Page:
•    Replication of prognostic cut points with CMR
•    Use of CMR to predict likelihood of good outcome after aortic valve replacement and repair (identify patients better)
•    Prospective studies comparing CMR and selective pre-operative transoesophageal echo to routine transoesophageal echo alone.
•    Improved understanding of the role of CMR in TAVI/TAVR and in prosthetic valve leak.

Dr Joao A.C. Lima, MD (Johns Hopkins University) presented on novel mapping techniques in aortic valve disease and highlighted that despite the incredible advances in our understanding and management of aortic stenosis, probably the most important decision in these patients is the optimum timing of valve surgery remains very controversial. However, there are a number of promising imaging features that may in the near future answer this important question. The role of focal scar, extracellular volume, lipid accumulation and myocardial perfusion reserve on prediction adverse features all have the potential to change the way we manage aortic stenosis. However, comparative studies are needed to clarify which novel parameter is the best prognostic marker. Studies, such as RELIEF AS, will hopefully give us confidence in these new methods.

With the rapid adoption of TAVR in the treatment of severe aortic stenosis (AS), the appropriate and accurate assessment of patients with aortic stenosis for TAVR is paramount.  In this session, Matthias Gutberlet, MD PhD (University of Leipzig) discussed the role of CMR in the pre-procedural, post-procedural and intra-procedural assessment.  In regards to pre-operative assessment, CMR is great in the assessment of aortic valve stenosis severity, left ventricular volume, function and mass.  There is also potential for CMR to identify subclinical tissue characteristics with late gadolinium enhancement imaging.  Although CMR has the capabilities to assess annular size, coronary ostial height and vascular access sites, cardiac CT with contrast remains the standard due to the higher spatial resolution, better signal-to-noise and contrast-to-noise as well as shorter acquisition time despite a better temporal resolution.  For post-procedure assessment, CMR can be helpful in the assessment of paravalvular leaks and its severity, left ventricular remodeling by volume, function and mass.  Intra-procedurally, CMR has demonstrated potential in assisting positioning of the catheters and valve; however, this is still investigational (which has only been performed in vitro and in animals only).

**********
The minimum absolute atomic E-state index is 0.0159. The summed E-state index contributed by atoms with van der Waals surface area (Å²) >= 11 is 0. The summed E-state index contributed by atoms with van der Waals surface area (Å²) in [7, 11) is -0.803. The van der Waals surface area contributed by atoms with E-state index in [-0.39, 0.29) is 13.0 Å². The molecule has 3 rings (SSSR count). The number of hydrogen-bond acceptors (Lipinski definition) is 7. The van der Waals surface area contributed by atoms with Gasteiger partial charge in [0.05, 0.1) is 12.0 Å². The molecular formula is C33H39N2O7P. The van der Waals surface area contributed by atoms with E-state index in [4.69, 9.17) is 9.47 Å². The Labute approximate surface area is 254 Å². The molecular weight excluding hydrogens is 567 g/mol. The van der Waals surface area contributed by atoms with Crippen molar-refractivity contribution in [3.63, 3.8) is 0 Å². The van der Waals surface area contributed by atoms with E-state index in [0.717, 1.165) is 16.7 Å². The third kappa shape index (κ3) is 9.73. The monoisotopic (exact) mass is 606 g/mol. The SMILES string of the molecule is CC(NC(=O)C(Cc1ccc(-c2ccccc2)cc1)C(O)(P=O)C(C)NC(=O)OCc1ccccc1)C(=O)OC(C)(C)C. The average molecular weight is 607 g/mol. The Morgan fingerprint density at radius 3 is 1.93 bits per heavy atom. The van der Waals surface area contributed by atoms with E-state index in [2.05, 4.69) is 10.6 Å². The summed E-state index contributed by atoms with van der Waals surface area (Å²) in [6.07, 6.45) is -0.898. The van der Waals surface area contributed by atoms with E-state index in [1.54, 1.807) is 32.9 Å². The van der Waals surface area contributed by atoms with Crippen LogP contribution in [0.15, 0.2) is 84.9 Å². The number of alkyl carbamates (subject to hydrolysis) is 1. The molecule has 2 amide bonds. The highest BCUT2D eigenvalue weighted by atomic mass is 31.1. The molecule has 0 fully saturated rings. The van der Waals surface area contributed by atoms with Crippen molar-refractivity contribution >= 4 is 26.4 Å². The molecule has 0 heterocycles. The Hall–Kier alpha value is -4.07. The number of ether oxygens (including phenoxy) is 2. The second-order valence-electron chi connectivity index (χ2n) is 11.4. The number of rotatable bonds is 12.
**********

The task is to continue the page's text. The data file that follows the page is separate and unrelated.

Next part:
The final presentation, by Calvin Chin, MD (University of Edinburgh) explored the future directions of AS imaging by CMR and other modalities. The audience was transported 30 years into the future as an older Dr Chin diagnosed himself initially with non-severe aortic stenosis, which then over time progressed to severe.  The future role of FDG-PET and calcium score to predict the progression of aortic stenosis from mild/moderate to severe, as well as a marker to measure response to future anti-calcification treatment was discussed. Once Dr Chin’s hypothetical aortic stenosis reached the severe stage, he could at least be comforted that T1 mapping and fibrosis volume would accurately prognosticate the optimum time for surgery.  (Picture) I strongly agree with Dr Chins closing remark, “With a lot of developments in imaging the aortic valve, and drug treatment likely it will be very interesting to see what happens in 30 years.”

The content of this article reflects the personal opinion of the author/s and is not necessarily the official position of the European Society of Cardiology.